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  • Writer's pictureThe San Juan Daily Star

Wall St sinks as hot inflation data dampens early rate-cut hopes

Wall Street’s main indexes tumbled on Tuesday after a higher-than-expected consumer inflation reading pushed back market expectations of imminent interest rate cuts, driving U.S. Treasury yields higher.


A Labor Department report showed U.S. consumer prices increased above forecasts in January amid a surge in the cost of shelter.


“Many Federal Reserve governors have come out in the last couple of weeks and given various indications that the cuts expected by the market in the first half of the year may have been premature. Now the CPI data are certainly reaffirming that picture,” said Bob Elliott, chief investment officer at Unlimited Funds.


Markets have rallied this year on bets that the Fed would start trimming rates in May. The S&P 500 closed above 5,000 for the first time on Friday. The Dow is also trading at a record-high level, and on Monday the Nasdaq briefly surpassed its record closing high from November 2021.


After the release of the inflation data, bets by traders for a rate reduction in May of at least 25 basis points dropped to 38%, from about 58% before the data, while expectations for June stood at 75%, the CME FedWatch tool showed.


Rate-sensitive megacaps like Microsoft, Alphabet, Amazon.com and Meta Platforms lost between 0.8% and 2.1%, as yields on U.S. Treasury notes across the board spiked to two-month highs. [US/]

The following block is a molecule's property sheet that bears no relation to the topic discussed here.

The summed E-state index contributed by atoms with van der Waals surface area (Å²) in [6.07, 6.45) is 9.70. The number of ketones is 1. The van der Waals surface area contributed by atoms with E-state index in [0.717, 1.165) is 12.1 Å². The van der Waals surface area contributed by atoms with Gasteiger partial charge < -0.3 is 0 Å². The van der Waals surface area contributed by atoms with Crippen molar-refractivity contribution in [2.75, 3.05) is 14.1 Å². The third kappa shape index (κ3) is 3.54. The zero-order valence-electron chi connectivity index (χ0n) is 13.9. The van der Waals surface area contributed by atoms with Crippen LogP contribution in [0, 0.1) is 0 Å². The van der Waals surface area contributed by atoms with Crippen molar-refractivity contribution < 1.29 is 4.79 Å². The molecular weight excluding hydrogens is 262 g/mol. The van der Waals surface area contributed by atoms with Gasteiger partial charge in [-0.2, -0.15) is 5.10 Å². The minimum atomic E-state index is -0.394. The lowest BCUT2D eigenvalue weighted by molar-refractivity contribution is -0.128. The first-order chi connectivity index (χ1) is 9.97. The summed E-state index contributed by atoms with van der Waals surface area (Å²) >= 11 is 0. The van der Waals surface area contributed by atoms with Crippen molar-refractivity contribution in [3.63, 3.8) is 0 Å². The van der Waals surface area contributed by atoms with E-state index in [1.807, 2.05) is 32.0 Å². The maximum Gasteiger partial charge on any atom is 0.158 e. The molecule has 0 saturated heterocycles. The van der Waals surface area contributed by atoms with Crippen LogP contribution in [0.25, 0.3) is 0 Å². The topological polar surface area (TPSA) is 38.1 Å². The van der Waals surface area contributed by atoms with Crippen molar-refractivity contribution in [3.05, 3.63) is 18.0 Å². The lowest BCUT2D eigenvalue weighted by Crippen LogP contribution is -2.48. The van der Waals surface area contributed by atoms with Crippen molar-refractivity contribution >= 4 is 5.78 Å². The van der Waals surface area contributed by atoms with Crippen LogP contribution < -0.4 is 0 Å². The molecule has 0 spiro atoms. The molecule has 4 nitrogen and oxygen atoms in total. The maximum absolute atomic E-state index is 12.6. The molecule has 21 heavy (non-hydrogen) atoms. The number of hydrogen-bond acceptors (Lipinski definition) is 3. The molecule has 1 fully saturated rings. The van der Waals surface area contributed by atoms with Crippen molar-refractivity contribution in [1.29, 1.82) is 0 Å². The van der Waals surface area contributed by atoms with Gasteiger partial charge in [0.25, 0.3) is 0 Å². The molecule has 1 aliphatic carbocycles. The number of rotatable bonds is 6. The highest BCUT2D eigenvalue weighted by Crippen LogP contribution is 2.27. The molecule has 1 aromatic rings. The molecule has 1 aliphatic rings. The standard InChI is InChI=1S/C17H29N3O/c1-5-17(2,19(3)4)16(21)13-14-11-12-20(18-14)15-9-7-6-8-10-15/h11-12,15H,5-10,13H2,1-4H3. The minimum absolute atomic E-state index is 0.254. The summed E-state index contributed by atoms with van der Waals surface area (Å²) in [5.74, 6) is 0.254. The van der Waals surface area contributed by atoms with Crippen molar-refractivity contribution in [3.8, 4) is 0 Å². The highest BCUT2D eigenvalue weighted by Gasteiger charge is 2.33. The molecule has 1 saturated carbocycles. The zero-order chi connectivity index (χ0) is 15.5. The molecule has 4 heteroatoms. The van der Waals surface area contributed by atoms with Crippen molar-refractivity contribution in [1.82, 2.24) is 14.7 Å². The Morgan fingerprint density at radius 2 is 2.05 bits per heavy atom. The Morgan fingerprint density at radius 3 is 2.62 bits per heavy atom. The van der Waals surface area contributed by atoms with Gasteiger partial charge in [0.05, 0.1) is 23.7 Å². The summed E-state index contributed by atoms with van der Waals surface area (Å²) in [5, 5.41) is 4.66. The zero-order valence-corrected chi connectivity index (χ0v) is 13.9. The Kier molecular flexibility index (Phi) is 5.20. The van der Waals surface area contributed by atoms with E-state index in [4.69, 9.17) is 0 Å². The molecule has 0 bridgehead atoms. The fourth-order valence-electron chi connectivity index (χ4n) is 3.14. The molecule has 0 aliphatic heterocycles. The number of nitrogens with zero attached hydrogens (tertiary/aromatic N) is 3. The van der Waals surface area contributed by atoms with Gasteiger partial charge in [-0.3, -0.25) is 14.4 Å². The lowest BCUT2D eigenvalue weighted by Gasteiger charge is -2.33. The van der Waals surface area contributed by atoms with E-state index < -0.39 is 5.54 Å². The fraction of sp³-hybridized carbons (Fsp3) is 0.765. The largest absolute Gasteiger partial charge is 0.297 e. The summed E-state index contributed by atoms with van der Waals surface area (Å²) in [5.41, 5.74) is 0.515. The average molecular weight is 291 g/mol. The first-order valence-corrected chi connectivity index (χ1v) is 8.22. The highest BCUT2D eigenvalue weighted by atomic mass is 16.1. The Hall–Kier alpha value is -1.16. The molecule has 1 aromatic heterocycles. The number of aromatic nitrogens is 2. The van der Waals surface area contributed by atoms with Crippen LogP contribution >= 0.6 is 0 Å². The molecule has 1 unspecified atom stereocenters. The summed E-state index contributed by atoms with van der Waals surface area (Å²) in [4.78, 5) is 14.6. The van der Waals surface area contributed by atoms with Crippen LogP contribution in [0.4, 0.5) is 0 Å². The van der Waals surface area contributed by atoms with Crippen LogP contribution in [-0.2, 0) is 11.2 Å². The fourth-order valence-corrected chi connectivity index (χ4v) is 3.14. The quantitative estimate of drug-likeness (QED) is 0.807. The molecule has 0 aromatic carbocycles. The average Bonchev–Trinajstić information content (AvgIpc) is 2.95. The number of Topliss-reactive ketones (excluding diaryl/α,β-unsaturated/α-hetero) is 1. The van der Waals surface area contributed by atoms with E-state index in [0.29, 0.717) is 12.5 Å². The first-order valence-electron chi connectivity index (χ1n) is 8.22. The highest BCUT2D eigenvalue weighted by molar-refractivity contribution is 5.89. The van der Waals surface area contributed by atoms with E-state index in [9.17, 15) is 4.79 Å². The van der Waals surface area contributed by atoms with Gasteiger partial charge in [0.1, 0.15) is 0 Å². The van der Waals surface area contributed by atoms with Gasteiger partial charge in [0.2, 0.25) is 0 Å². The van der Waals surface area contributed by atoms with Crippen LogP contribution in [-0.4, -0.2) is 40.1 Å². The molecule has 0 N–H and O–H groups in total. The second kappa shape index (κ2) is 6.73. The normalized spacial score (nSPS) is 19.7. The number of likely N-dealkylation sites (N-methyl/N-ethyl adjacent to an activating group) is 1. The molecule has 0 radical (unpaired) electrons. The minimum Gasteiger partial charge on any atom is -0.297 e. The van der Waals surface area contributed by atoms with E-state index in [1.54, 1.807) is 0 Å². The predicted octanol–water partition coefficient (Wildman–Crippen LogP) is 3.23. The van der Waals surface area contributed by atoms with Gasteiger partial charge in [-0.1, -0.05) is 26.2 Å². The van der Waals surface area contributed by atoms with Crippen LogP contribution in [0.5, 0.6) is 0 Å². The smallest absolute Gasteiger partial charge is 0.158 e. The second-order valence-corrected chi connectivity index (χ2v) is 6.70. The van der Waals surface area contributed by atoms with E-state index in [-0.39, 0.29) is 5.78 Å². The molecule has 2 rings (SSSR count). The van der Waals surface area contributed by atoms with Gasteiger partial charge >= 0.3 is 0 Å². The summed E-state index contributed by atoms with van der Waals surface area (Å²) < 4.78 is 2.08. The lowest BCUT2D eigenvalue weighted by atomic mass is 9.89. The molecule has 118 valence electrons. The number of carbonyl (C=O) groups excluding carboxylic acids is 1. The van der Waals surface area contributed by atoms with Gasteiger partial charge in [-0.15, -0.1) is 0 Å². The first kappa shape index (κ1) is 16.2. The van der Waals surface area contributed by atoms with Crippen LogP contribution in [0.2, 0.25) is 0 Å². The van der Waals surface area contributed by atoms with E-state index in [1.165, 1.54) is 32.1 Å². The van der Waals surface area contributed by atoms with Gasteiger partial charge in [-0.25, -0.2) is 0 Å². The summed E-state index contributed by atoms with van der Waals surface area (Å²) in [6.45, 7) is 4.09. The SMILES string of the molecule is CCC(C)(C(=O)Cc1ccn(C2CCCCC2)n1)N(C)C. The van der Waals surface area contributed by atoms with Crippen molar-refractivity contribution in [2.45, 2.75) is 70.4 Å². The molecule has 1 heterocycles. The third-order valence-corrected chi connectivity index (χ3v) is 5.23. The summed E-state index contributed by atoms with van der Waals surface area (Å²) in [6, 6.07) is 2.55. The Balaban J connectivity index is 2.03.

Most chip stocks such as Micron Technology, Qualcomm and Broadcom dropped between 1.7% and 4.8%, sending the Philadelphia SE Semiconductor index down 2.2%.


Real estate and utilities led losses among the 11 major S&P 500 sector indexes, with real estate falling to an over two-month low.


The small-cap Russell 2000 index also shed 3.2%, on track for its worst day in nearly a year.


“Today, market sentiment is getting a reality check and you just cannot escape the fact that the Fed may have to be more cautious,” said Lara Rhame, chief U.S. economist at FS Investments.


The latest data comes on the heels of a modest revision to inflation in the last quarter of 2023 that left investors briefly relieved on the trajectory of inflation.


The Cboe volatility index, a market fear gauge, hit its highest level since November.


At 1:51 p.m. EST, the Dow Jones Industrial Average fell 594.28 points, or 1.53%, to 38,203.1, the S&P 500 lost 73.41 points, or 1.46%, to 4,948.43 and the Nasdaq Composite lost 277.76 points, or 1.74%, to 15,664.78.


Among top movers, JetBlue Airways jumped 19.4% after activist investor Carl Icahn reported a 9.91% stake, adding that the carrier’s stock is “undervalued.”


Arista Networks shed 4.2% after the cloud solutions provider forecast current-quarter adjusted gross margin below expectations, while Marriott International lost 6.4% after the hotel operator forecast annual profit below Street expectations.


Software firm Cadence Design Systems dropped 4.4% following a bleak quarterly sales forecast, while toymaker Hasbro lost 2.7% after a steeper-than-expected drop in holiday-quarter sales and profit.


Tripadvisor jumped 14% as the online travel agency formed a special committee to evaluate deal proposals.


Declining issues outnumbered advancers for a 9.6-to-1 ratio on the NYSE and a 4.6-to-1 ratio on the Nasdaq.


The S&P 500 posted 16 new 52-week highs and 6 new lows while the Nasdaq recorded 38 new highs and 96 new lows.


While most of the megacaps have powered higher this year, shares of Tesla have fallen 22%, the third-worst performer in the S&P 500, demonstrating how quickly the market’s superstars can fall out of favor.


Some investors believe breadth has narrowed partly because markets now anticipate the Federal Reserve will cut rates later in the year than many on Wall Street had expected, forcing an unwind of bets in rates-sensitive sectors that could benefit from lower borrowing costs.


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